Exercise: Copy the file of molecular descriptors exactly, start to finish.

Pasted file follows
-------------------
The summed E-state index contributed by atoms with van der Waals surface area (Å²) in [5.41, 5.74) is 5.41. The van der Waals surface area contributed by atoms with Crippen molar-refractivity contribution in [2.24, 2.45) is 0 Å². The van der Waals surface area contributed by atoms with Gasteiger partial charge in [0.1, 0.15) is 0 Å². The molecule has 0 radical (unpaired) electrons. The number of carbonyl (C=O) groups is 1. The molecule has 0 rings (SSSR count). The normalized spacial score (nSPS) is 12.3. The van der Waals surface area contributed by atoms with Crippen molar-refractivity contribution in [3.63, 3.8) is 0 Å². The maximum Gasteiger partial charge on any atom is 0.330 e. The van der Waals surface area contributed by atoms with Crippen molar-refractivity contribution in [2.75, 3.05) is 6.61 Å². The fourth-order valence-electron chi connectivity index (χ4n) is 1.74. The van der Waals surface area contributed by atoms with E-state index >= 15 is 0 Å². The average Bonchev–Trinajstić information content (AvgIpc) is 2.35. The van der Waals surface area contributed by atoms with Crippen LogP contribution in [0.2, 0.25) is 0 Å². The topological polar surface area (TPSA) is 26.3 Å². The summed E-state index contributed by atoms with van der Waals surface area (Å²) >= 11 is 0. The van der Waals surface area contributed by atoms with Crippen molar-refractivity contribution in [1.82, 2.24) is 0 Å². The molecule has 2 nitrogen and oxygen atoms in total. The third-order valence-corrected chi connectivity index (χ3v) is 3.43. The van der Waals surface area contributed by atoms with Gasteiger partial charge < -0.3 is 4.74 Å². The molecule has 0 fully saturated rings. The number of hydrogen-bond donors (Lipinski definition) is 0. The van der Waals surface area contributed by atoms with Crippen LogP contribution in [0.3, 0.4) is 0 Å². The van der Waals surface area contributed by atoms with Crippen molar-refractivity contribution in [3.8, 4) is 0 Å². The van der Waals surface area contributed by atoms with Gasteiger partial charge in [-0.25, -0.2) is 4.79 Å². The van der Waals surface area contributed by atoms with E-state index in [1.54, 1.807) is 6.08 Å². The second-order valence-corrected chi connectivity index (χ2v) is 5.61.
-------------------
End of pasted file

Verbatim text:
The summed E-state index contributed by atoms with van der Waals surface area (Å²) in [5.41, 5.74) is 5.41. The van der Waals surface area contributed by atoms with Crippen molar-refractivity contribution in [2.24, 2.45) is 0 Å². The van der Waals surface area contributed by atoms with Gasteiger partial charge in [0.1, 0.15) is 0 Å². The molecule has 0 radical (unpaired) electrons. The number of carbonyl (C=O) groups is 1. The molecule has 0 rings (SSSR count). The normalized spacial score (nSPS) is 12.3. The van der Waals surface area contributed by atoms with Crippen molar-refractivity contribution in [3.63, 3.8) is 0 Å². The maximum Gasteiger partial charge on any atom is 0.330 e. The van der Waals surface area contributed by atoms with Crippen molar-refractivity contribution in [2.75, 3.05) is 6.61 Å². The fourth-order valence-electron chi connectivity index (χ4n) is 1.74. The van der Waals surface area contributed by atoms with E-state index >= 15 is 0 Å². The average Bonchev–Trinajstić information content (AvgIpc) is 2.35. The van der Waals surface area contributed by atoms with Crippen LogP contribution in [0.2, 0.25) is 0 Å². The topological polar surface area (TPSA) is 26.3 Å². The summed E-state index contributed by atoms with van der Waals surface area (Å²) >= 11 is 0. The van der Waals surface area contributed by atoms with Crippen molar-refractivity contribution in [1.82, 2.24) is 0 Å². The molecule has 2 nitrogen and oxygen atoms in total. The third-order valence-corrected chi connectivity index (χ3v) is 3.43. The van der Waals surface area contributed by atoms with Gasteiger partial charge < -0.3 is 4.74 Å². The molecule has 0 fully saturated rings. The number of hydrogen-bond donors (Lipinski definition) is 0. The van der Waals surface area contributed by atoms with Crippen LogP contribution in [0.3, 0.4) is 0 Å². The van der Waals surface area contributed by atoms with Crippen molar-refractivity contribution in [3.8, 4) is 0 Å². The van der Waals surface area contributed by atoms with Gasteiger partial charge in [-0.25, -0.2) is 4.79 Å². The van der Waals surface area contributed by atoms with E-state index in [1.54, 1.807) is 6.08 Å². The second-order valence-corrected chi connectivity index (χ2v) is 5.61.